Restraint: Monkeys are controlled manually for various purposes. It defends by
scratching and biting. It is particularly true for larger primates. Restrainers should
always be cautious during handling of primates. Larger primates especially apes
are very powerful animals and can crush hands and dislocate joints of the handlers.
Primates have the habit of throwing objects such as stones, hypodermic darts and
faeces at the restrainers. Another important point is that handler should not use
full length neck tie and clothe with pockets while handling of primates. Gloves,
hoop nets and squeeze cages are the important tools for working with these
animals. Primates should not be handled with bare hands. Heavy leather gloves
should be used in order to prevent injuries. However, some zoo animal specialists
are of the opinion that bare hands are sometimes desirable for properly gripping
the animals. A bath towel may be used for controlling small primates. A net or
bag net can also be used for controlling the animal. A medium sized primate can
be physical1y restrained by holding its arms behind its back. Then the restrainer's
fingers can be inserted between the arms for safeguard. A small to medium sized
primate may be grasped by holding its forelimbs. Plywood sheets can be used for
transporting large apes.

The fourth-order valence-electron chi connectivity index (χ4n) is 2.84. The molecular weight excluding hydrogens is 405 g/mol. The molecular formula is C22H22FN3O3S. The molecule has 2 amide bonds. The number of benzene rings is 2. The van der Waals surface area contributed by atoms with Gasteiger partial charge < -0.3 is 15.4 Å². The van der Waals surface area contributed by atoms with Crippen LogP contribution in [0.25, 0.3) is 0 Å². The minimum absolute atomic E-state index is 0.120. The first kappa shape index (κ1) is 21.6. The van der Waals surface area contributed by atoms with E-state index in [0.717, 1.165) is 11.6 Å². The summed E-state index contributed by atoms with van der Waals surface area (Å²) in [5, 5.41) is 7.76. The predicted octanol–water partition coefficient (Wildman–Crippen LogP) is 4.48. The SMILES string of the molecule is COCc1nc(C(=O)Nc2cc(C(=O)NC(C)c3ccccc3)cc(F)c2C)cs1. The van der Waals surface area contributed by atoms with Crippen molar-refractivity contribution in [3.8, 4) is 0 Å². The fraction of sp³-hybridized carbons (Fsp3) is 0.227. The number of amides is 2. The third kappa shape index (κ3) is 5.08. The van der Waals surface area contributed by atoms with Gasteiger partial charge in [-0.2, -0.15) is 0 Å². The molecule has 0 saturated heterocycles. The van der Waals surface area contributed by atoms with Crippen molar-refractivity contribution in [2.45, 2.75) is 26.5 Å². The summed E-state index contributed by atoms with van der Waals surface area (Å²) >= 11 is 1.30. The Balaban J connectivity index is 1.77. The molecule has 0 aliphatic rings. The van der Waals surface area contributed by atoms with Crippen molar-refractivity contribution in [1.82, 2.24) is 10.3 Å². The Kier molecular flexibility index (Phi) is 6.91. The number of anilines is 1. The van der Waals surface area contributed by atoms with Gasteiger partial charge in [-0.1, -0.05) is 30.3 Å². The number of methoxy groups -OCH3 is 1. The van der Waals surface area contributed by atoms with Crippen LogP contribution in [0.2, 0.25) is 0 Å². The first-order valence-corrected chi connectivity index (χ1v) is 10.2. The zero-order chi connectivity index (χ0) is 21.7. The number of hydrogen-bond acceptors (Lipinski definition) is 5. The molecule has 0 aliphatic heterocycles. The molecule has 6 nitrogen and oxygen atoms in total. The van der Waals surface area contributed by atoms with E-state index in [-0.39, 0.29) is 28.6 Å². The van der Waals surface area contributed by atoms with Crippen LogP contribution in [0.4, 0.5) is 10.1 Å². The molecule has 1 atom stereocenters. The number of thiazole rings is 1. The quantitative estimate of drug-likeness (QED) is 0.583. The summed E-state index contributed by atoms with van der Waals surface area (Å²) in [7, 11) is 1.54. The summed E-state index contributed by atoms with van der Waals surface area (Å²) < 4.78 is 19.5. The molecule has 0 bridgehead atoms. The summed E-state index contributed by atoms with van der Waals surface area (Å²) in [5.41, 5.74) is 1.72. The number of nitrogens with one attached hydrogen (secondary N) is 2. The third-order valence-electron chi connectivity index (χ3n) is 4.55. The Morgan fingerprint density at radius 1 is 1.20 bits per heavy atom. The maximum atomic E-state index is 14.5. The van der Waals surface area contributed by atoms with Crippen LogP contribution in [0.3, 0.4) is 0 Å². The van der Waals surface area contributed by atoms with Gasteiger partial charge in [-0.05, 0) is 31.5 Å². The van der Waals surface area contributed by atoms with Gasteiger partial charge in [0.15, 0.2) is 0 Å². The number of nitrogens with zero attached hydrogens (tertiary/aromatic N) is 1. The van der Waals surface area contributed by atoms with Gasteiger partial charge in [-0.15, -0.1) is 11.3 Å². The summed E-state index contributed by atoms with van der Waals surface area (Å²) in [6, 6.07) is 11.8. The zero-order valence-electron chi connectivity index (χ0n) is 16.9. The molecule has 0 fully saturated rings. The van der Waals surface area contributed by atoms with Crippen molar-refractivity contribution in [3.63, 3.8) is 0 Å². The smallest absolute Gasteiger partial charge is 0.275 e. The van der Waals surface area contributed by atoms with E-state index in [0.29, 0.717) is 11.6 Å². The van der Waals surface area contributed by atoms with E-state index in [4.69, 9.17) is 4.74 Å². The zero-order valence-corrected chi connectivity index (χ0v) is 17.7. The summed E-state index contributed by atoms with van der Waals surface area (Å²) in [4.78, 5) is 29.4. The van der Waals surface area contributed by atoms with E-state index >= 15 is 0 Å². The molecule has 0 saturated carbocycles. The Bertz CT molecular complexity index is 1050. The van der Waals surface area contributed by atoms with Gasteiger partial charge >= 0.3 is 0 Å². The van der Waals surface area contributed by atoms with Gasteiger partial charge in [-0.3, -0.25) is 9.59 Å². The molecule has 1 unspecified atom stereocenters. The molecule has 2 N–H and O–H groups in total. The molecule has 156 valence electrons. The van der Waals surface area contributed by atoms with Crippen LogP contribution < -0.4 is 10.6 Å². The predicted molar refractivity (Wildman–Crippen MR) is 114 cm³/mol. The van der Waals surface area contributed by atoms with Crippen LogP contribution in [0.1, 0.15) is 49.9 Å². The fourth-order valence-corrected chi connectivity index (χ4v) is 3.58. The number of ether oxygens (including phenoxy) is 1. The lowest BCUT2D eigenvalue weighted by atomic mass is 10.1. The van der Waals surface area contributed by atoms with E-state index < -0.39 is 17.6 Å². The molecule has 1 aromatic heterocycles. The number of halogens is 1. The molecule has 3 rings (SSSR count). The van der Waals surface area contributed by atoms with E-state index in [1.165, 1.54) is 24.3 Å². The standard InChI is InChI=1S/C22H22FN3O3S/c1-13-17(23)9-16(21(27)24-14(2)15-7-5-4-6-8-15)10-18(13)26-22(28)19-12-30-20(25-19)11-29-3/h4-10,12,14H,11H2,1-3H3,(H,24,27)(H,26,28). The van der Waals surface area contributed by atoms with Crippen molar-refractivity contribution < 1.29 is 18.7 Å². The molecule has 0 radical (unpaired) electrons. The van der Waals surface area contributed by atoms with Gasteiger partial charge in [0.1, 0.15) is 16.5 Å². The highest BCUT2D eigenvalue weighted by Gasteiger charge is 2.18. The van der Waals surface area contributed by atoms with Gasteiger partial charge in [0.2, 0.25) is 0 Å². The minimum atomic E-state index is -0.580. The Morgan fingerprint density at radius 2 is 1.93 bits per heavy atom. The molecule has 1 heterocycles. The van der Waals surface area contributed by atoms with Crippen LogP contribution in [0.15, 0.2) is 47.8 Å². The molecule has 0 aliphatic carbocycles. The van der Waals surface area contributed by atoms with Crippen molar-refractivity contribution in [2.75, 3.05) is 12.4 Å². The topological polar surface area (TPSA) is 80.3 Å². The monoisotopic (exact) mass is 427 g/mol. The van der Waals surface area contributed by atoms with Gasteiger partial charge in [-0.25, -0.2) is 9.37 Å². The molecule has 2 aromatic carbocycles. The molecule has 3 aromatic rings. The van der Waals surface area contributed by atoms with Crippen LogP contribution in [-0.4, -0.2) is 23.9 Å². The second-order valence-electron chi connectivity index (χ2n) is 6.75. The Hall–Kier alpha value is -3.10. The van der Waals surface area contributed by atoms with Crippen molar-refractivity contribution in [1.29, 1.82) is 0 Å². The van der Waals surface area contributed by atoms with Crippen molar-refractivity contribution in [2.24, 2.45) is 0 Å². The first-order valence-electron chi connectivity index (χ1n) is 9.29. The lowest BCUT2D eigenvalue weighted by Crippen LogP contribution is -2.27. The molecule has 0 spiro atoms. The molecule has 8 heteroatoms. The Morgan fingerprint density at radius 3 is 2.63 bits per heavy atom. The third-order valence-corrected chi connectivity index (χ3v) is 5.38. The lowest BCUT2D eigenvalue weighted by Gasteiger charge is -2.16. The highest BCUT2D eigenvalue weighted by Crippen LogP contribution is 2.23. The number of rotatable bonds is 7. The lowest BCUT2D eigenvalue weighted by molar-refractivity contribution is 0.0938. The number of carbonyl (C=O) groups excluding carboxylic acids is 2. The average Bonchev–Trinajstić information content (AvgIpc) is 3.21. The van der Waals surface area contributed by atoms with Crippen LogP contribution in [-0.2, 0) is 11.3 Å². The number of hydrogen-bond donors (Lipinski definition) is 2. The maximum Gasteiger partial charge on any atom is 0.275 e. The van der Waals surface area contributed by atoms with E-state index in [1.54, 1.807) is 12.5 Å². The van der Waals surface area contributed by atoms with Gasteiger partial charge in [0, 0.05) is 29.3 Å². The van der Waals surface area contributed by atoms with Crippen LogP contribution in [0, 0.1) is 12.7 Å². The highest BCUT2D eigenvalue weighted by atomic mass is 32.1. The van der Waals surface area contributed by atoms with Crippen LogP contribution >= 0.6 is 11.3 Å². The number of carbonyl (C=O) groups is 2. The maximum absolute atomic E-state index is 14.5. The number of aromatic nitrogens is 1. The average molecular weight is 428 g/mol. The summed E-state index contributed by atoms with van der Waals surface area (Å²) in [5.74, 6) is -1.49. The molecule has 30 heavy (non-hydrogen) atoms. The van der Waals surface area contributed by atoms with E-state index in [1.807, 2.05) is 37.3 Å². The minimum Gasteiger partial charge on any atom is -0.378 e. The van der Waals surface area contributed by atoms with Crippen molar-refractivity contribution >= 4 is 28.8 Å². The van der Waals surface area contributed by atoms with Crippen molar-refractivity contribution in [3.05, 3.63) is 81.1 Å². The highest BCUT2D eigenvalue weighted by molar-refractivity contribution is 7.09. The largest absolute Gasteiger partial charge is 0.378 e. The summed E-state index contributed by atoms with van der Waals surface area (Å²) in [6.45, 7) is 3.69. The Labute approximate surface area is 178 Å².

Housing and management: Like many other mammals, primates are popular zoo exhibits. Primates such as monkeys and chimpanzees are widely attracted by the visitors in the zoological gardens. The proper designing of a house for primates depends on climate, kind of animals and type of display. The followings are the important principles for housing and management of captive primates. Captive chimpanzees are the best kt:town primates for their highly social and adaptable nature. A cage measuring 17 ft (5.18 m) x 16 ft (4.87 m) x 17 ft (5.18 m) may provide adequate space for a single animal. A water moat with a proper barrier can be provided. The chimpanzee may enjoy walking through water. Other necessary items such as pillars, sleeping branches and bars should be provided in the cage. This animal is known for its nest building activity. Temperature, humidity and ventilation should be maintained properly. Macaques are relatively easy to maintain in captivity. They may be kept in pairs or in family groups. A cage measuring 2.0 m x 1.0 m x 1.5 m may be adequate for keeping a pair of animals. The minimum size of outdoor per enclosure per pair is 500 sq m. When monkeys are kept in adjacent cages, it is essential that partitions should be made of solid materials. The wire netting partitions may cause injuries during fighting. Another important point is that the adult male will be violent in the presence of its potential rival in the same quarter. Therefore, two mature males should not be kept in the same enclosure. Langurs or hanuman monkeys are very difficult to maintain in captivity. However, they may be kept in a cage with sufficient space. Branches and elevated shelves should be provided for langurs. New World monkeys can thrive well in captivity. Most species in this group can be housed in a glass-fronted indoor cage measuring 3.4 m x 2.5 m x 2.2 m. Rocks, logs, branches, gravel, sand and growing plants should be provided in the enclosure.